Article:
Non linear data processing, as found in Hadoop and other parallel processing models work quite differently from traditional linear processing. The hardware to support parallel processing is a significant tweak on traditional models. Often, when setting up servers, networking and storage to handle a large job, the defaults don’t do the job for parallel processing. Intel has written an excellent paper on the topic named “Optimizing Hadoop Deployments”. This posting will review some of the significant findings in that paper.
It’s common to see two or three levels of servers. Due to the large number of servers to be accommodated, they are usually rack mounted. Each rack can be interconnected with a 1GbE switch, and each rack is connected to a cluster level switch, usually 10GbE.
The study at Intel indicated that dual-socket servers are more cost effective than large-scale multi-processor platforms for parallel processing. The Hadoop cluster will take on many of the features found in an enterprise data center server, so save your money.
The large number of disc drives required to handle a Big Data job requires a large number of drives per server. Intel used 4-6, but felt that the shop may want to experiment with even higher ratios, like 12 drives per server. The I/O intensity will vary by job, so some experimenting might be appropriate. Also, their suggestion is for relatively modest 7,200 RPM SATA drives with capacity between 1-2 TB. Using RAID configurations on Hadoop servers is not recommended due to the Hadoop data provisioning and redundancy in the cluster.
Server memory is usually large, like 12 GB to 24GB. Large memory is required to allow the large number of map/reduce tasks to be carried out simultaneously. They even recommend that the memory modules be populated in multiples of six to balance across memory channels. Make sure your ECC is turned on. Intel also has a Hyper-Threading Technology that they showed some nice performance increases. It has to be turned on in the BIOS.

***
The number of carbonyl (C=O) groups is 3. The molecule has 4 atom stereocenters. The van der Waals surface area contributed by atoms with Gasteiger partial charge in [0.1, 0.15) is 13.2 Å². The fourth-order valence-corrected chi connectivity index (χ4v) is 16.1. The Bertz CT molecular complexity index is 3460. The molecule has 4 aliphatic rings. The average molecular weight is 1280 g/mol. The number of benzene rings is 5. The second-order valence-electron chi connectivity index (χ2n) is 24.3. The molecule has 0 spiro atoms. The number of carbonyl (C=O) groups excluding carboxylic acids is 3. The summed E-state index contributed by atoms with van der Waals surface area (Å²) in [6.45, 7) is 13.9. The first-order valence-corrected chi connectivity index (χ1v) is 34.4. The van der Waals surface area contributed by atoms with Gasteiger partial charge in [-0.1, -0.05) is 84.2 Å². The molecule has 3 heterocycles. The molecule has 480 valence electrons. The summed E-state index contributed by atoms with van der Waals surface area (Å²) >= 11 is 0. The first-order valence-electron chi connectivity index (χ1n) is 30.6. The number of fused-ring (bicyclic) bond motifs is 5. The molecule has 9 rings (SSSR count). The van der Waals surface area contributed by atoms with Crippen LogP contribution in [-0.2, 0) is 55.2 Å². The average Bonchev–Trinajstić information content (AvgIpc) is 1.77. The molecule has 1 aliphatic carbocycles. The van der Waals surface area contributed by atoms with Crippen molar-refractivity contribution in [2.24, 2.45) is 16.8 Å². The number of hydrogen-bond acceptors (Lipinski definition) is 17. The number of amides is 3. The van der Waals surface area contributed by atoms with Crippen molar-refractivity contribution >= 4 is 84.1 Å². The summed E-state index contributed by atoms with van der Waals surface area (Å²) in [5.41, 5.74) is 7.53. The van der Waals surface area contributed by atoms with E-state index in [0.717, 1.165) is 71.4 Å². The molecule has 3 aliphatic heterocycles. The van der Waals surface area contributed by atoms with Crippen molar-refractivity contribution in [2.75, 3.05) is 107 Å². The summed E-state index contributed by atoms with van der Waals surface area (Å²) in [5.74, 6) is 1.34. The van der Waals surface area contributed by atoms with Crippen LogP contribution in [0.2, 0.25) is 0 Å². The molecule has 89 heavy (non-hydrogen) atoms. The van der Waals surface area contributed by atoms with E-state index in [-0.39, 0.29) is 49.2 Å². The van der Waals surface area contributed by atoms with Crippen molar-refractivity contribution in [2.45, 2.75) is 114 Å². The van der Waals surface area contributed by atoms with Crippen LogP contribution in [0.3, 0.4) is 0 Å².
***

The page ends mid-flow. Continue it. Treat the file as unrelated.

Networking as previously mentioned will be 1GbE at the server and 10GbE at the cluster. Intel also suggests twin 1GbE ports bonded together to create a bigger pipe for the data. They suggest eight queues per port to ensure proper balancing of interrupt handler resources among the processing cores.
A recent version of Linux is suggested to provide good energy conservation. Versions older than 2.6.30 may use 60% more power, and if you’re configuring hundreds or thousands of servers, it adds up in a hurry. Linux should also have the default open file descriptor limit set to something like 64,000 (instead of the default 1,024).
Intel also suggests Sun Java 6 or later (Java 6u14 or later) to take advantage of optimization like compressed ordinary object pointers.
Hadoop configuration choices need to be reviewed too. Hadoop has several components, including a file system, HDFS. If you disable recording access info of noatime and nodiratime attributes, you can improve performance. Increase the file system read-ahead buffer from 256 sectors to 1,024 or 2,048 for better performance. Additional HDFS configuration settings are reviewed in the paper.
The bottom line is that parallel processing platforms, like Hadoop and Big Data jobs require a different mindset than traditional linear, batch or OLTP type configurations. You might want to get to the Intel website and download their paper “Optimizing Hadoop Deployments”.